How to record an acoustic guitar? That’s a tough question. If you’re trying to get a home recording studio up and running, chances are pretty decent that you’ve already tried to record an acoustic guitar once or twice. You might have been surprised by how lifeless a sound you got. Or maybe you’re just looking for some other techniques to try to get that elusive “studio sound”.
There’s no magical answer because different acoustic guitars behave differently. But there are several techniques that many studios use to get a decent quality acoustic sound. Before you start, make sure your guitar sounds good on its own, because a poor-sounding guitar will never sound as good as a well sounding one, no matter how many recording and mixing tricks you’ll add.
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Different Methods for Recording an Acoustic Guitar
There are many different methods
Method #1: Recording An Acoustic Guitar Using The XY Technique
This is one of the most common ways to record an acoustic guitar. The XY technique is, pretty simply, crossing the paths of two microphones (usually a Shure SM57 or similar cardioid mic) so that their heads are right next to each other but at an angle from 45 to 90 degrees. You’ll want to use a good-quality dynamic or condenser cardioid microphone. Ideally a matched pair (two microphones of the same model that have been optimized for use with each other). This cuts down on phase cancellation and makes the microphones sound better after panning.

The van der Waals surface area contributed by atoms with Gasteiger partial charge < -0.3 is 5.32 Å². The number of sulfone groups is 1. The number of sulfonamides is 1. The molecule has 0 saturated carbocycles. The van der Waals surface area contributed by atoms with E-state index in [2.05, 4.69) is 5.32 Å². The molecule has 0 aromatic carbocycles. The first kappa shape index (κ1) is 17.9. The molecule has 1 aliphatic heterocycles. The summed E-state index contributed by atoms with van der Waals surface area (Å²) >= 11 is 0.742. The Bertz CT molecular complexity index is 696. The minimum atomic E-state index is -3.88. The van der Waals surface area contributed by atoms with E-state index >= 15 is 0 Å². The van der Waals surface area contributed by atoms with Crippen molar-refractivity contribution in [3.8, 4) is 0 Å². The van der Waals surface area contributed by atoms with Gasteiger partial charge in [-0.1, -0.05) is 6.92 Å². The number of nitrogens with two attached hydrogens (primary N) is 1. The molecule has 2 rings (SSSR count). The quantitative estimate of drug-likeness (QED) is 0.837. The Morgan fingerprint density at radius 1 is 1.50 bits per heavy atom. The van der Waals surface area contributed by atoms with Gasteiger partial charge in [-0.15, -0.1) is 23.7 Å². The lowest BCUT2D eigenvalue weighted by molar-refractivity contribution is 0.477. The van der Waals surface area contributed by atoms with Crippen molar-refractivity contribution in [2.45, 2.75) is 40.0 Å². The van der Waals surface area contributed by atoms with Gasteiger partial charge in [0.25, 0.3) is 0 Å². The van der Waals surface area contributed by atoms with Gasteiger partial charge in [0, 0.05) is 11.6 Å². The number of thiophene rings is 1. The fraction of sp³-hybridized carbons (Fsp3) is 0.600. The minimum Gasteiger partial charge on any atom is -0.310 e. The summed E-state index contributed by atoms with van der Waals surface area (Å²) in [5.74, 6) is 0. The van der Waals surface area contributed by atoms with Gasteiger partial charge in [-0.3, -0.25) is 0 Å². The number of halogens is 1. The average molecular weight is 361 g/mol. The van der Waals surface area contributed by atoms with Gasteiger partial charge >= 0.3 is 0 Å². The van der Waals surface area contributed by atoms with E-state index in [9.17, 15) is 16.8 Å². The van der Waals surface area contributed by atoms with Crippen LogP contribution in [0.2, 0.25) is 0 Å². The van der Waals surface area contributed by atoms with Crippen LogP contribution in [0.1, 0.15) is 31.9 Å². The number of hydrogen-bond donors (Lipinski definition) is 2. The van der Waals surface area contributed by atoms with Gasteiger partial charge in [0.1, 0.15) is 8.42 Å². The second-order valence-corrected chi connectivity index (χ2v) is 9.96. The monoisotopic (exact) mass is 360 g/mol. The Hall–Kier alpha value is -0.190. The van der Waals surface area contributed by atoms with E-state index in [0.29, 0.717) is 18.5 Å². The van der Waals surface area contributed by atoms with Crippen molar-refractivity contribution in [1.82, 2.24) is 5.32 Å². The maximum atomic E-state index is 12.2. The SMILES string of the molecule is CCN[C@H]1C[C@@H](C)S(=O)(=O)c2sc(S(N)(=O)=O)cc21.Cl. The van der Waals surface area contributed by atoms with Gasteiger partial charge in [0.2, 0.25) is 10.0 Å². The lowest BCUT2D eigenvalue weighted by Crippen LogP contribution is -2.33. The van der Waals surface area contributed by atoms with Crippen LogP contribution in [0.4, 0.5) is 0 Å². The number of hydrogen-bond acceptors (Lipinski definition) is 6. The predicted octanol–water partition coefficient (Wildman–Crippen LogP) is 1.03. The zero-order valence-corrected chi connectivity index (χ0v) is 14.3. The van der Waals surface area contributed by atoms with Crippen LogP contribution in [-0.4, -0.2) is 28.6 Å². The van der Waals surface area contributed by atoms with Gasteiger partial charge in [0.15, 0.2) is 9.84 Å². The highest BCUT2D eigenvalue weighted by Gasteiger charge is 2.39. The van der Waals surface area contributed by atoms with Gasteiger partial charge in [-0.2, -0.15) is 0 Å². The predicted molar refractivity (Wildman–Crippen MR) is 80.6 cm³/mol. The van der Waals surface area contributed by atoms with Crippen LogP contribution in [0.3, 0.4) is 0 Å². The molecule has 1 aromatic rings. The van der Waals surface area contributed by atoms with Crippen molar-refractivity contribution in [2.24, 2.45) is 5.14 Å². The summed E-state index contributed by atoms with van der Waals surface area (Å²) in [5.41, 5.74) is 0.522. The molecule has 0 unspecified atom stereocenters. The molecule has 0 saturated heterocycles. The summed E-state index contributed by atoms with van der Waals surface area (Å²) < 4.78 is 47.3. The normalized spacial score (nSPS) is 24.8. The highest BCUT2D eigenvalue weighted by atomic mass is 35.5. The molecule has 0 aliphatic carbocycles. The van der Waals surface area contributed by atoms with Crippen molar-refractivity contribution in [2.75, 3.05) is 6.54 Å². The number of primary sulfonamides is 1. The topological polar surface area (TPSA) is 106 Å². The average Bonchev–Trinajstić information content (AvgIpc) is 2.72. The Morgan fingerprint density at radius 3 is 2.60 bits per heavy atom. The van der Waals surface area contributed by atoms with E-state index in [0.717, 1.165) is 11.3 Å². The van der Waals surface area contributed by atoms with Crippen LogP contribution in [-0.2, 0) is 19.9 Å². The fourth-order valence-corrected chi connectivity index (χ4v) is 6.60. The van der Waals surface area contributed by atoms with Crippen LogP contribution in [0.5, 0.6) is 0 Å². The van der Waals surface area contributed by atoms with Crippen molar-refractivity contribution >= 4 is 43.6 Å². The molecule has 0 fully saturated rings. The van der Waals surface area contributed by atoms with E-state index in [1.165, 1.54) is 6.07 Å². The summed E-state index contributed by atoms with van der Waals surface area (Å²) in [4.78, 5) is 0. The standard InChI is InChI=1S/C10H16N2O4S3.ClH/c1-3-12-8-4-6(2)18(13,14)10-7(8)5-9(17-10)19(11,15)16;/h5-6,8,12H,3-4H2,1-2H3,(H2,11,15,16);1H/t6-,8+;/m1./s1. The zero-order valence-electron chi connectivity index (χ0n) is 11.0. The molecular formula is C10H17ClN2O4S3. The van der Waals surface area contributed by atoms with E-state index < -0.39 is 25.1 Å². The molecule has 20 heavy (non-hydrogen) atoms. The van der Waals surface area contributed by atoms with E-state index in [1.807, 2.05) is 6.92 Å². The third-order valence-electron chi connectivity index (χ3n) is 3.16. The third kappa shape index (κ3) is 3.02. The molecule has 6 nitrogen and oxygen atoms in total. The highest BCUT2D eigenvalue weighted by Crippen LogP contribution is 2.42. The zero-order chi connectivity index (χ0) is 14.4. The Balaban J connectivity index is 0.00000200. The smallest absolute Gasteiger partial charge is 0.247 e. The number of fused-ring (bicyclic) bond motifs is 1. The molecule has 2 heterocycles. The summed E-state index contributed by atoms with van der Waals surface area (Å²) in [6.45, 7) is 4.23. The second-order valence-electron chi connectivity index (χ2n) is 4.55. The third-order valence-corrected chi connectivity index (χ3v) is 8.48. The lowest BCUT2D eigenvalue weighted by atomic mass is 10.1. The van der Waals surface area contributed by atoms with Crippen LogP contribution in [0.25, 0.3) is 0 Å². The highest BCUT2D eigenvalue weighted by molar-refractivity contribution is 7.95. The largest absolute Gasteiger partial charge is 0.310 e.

Method #2: How To Record Acoustic Guitar Using Spaced Pair
Phase cancellation is an audio problem that results from sound hitting two microphones at slightly different times when they’re recording the same audio source. It’s unpleasant to hear, and it needs to be avoided. The trouble is that modern microphones are very different from one another, even if they’re the same model and make. In order to really capture a stereo recording of an acoustic guitar without dealing with nightmarish phasing, you’ve got to either use phase correction software (many modern programs like Adobe Audition and Pro Tools can do this), or, better yet, use what’s called a hand-matched pair of mics. These mics are tested at the factory to ensure that they hear sound the same way, and will process it at the same time when placed the same distance from your sound source.
So, plan on looking for a hand-matched pair of condenser microphones that can pick up a guitar fairly well, if you can afford it. If you can’t, then at least use the same make and model of microphone, as the difference from mic to mic is likely less than it would be from one brand or model to another.
To record an acoustic guitar with a matched pair, recording engineers usually use the 3:1rule. This is a simple rule that basically means that your microphones should be at least 3 times the distance from each other as they are from the sound source. You’ll want the microphones about a foot to a foot and a half (depending on the mic) away from the guitar. With one pointed at the 12th fret and the other microphone pointing right below the pegs of the acoustic. Pan each microphone 30 to 45 percent in either direction.